Environment: Making it better wherever you are
In Between Black and White
Standing in line on Piedmont Avenue in Oakland, California some years back, to see a Spike Lee film, I overheard the conversation of two young black men in front of me.
“Nobody knows what it’s like to be a black man in America.”
As his friend surveyed the crowd, he responded, “Yeah, I know, these people here have no idea.”
I reached up and tapped one on his shoulder. He turned around as I said, “I do. I know what it’s like to be a black man in America.”
If only I could describe the shock on their faces as they looked at me, a forty-something white woman with red hair, standing there, without a trace of fear, ready to explain my outrageous assertion.
I went on to tell them how I had been married for over twenty-five years to a black man in America. I saw his struggle. I felt his pain. I knew the searing sting of racism burned even deeper for him because he had made a choice to marry a white woman, adding to the burden he already had to carry as a black man in America.
I related how we had been pulled over numerous times by police officers who would lean in the driver’s window, looking past my black husband to ask me if I was okay. And then I told them about the job that my husband had lost as a fireman, his childhood dream job that he had finally landed, and how the white fire chief happened to be standing in front of the station one day when I dropped off my husband’s lunch. In less than a week, that dream job was over and my husband once again had to awaken to the reality of being a black man in America.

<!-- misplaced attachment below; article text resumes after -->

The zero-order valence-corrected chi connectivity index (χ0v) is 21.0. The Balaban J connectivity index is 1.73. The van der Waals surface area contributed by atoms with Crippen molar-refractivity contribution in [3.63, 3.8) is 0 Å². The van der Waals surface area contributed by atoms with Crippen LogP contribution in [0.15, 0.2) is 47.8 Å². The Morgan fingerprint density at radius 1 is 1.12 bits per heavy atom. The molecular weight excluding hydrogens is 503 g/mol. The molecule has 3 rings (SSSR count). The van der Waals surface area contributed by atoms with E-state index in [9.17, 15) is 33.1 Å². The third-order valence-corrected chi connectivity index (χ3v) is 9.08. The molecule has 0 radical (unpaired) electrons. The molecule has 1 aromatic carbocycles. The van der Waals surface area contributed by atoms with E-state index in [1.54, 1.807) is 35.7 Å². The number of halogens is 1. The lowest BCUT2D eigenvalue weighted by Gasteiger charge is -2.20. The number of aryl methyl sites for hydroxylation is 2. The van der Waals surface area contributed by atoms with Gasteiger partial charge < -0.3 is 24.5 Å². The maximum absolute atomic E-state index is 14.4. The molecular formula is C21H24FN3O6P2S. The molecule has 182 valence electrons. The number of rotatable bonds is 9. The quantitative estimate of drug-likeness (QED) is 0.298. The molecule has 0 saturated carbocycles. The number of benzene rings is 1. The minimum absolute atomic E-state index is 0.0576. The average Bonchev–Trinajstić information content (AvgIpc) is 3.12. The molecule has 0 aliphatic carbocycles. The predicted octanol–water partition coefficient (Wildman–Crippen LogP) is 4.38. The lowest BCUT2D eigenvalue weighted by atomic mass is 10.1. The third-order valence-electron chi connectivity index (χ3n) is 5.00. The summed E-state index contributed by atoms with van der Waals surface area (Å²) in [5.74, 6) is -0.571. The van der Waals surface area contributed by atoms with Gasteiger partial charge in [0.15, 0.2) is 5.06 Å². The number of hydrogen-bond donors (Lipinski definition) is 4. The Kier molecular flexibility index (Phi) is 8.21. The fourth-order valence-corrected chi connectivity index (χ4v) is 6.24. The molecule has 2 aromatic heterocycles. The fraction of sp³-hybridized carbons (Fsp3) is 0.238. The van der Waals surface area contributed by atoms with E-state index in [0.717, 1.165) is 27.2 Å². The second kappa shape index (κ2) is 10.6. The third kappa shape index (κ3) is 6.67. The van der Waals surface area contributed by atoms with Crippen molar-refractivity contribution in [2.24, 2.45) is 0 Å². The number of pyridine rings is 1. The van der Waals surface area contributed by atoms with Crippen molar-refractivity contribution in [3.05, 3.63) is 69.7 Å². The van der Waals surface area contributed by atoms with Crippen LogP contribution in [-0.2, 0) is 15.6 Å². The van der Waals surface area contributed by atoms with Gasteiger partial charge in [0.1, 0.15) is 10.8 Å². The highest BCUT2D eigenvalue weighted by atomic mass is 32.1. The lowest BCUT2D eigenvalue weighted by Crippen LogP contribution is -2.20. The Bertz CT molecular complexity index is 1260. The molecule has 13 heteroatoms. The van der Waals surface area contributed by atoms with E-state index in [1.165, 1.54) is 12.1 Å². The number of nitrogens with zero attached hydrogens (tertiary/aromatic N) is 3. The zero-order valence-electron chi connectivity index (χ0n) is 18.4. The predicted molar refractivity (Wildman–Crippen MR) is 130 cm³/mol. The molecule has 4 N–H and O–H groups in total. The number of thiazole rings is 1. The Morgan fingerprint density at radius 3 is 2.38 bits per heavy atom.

I could have talked with those two young black men in line at the movie for the rest of the evening and into the night, and it would not have been enough time to tell all the stories of what I had experienced living between black and white.
I was a teenager in the sixties when Martin Luther King and Bobby Kennedy were murdered for their audacity to bring people together in this country over the issue of racism and inequality. I watched the television news night after night relay in graphic detail the violence and hatred that had swept our country and I could barely contain the sadness that welled up in my chest. How could people be so hateful? What was the point of the violence? As if the fear it spread would stifle the goodness of humanity.
When I arrived at art school in 1969, fresh out of a quaint little town in Ohio, I found myself living on a campus located on Broadway in Oakland, California, in a neighborhood teeming with humanity of every shape, color and size. As I walked down Broadway each day I heard languages from all over the world. I thought I had landed in a utopia of diversity.
Soon after arriving, I met a fellow artist on campus, who happened to have a skin color like milk chocolate. He became my boyfriend and thus began my life of living between black and white. Then walking down Broadway changed from one of marveling at the diversity to one of racial attack. One day, as we passed two black women on the street, one said to my boyfriend, “Aren’t black women good enough for you?”
Our marriage ended many years later, for reasons that other marriages end - incompatibility brought on by dissimilar values that could not be reconciled. Skin color had nothing to do with it.
Today I am living in Berkeley where diversity still reigns but racism rules. Take a stroll through Berkeley High at lunch time and you will see students sitting in separate racial groups. My children attended Berkeley public schools and experienced racism daily, often confronted by black or white fellow students who would question their racial identity, “You don’t talk black. You’re too proper. You don’t belong here.” More than once at school events, parents approached me to say how nice it was that I had adopted all those black children.
Despite all the racism, my children developed a love for humanity and a deep appreciation for diversity in all forms of life, from the tiniest bug to the greatest tree. My children believe as I do, that all life has value. All of us belong here and are worth being in the presence of one another.
What is between black and white?
Music on a keyboard, color on a prism, brilliant galaxies among the stars and, most importantly for all of us here in America in these times, what resides between black and white is all that our great nation stands for: diversity, inclusion, and opportunity.